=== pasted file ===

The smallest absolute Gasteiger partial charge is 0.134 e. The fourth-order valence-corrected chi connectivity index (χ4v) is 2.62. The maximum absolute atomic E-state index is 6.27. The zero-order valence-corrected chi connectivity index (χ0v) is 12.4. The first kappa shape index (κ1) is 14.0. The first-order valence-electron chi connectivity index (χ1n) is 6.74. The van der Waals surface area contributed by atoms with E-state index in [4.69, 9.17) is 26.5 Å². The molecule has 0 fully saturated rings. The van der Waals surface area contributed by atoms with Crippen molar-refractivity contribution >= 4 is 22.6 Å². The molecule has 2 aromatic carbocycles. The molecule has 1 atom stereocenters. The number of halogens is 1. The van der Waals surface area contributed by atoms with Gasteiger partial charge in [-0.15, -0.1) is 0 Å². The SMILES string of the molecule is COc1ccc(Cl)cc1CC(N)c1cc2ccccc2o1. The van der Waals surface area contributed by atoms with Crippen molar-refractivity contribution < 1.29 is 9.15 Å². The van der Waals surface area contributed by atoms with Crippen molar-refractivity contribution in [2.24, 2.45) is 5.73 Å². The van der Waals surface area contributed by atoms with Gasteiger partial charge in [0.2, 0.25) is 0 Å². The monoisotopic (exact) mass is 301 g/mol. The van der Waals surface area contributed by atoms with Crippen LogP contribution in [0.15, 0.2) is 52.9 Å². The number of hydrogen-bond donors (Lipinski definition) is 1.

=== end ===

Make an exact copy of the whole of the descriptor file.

The smallest absolute Gasteiger partial charge is 0.134 e. The fourth-order valence-corrected chi connectivity index (χ4v) is 2.62. The maximum absolute atomic E-state index is 6.27. The zero-order valence-corrected chi connectivity index (χ0v) is 12.4. The first kappa shape index (κ1) is 14.0. The first-order valence-electron chi connectivity index (χ1n) is 6.74. The van der Waals surface area contributed by atoms with E-state index in [4.69, 9.17) is 26.5 Å². The molecule has 0 fully saturated rings. The van der Waals surface area contributed by atoms with Crippen molar-refractivity contribution >= 4 is 22.6 Å². The molecule has 2 aromatic carbocycles. The molecule has 1 atom stereocenters. The number of halogens is 1. The van der Waals surface area contributed by atoms with Gasteiger partial charge in [-0.15, -0.1) is 0 Å². The SMILES string of the molecule is COc1ccc(Cl)cc1CC(N)c1cc2ccccc2o1. The van der Waals surface area contributed by atoms with Crippen molar-refractivity contribution < 1.29 is 9.15 Å². The van der Waals surface area contributed by atoms with Crippen molar-refractivity contribution in [2.24, 2.45) is 5.73 Å². The van der Waals surface area contributed by atoms with Gasteiger partial charge in [0.2, 0.25) is 0 Å². The monoisotopic (exact) mass is 301 g/mol. The van der Waals surface area contributed by atoms with Crippen LogP contribution in [0.15, 0.2) is 52.9 Å². The number of hydrogen-bond donors (Lipinski definition) is 1.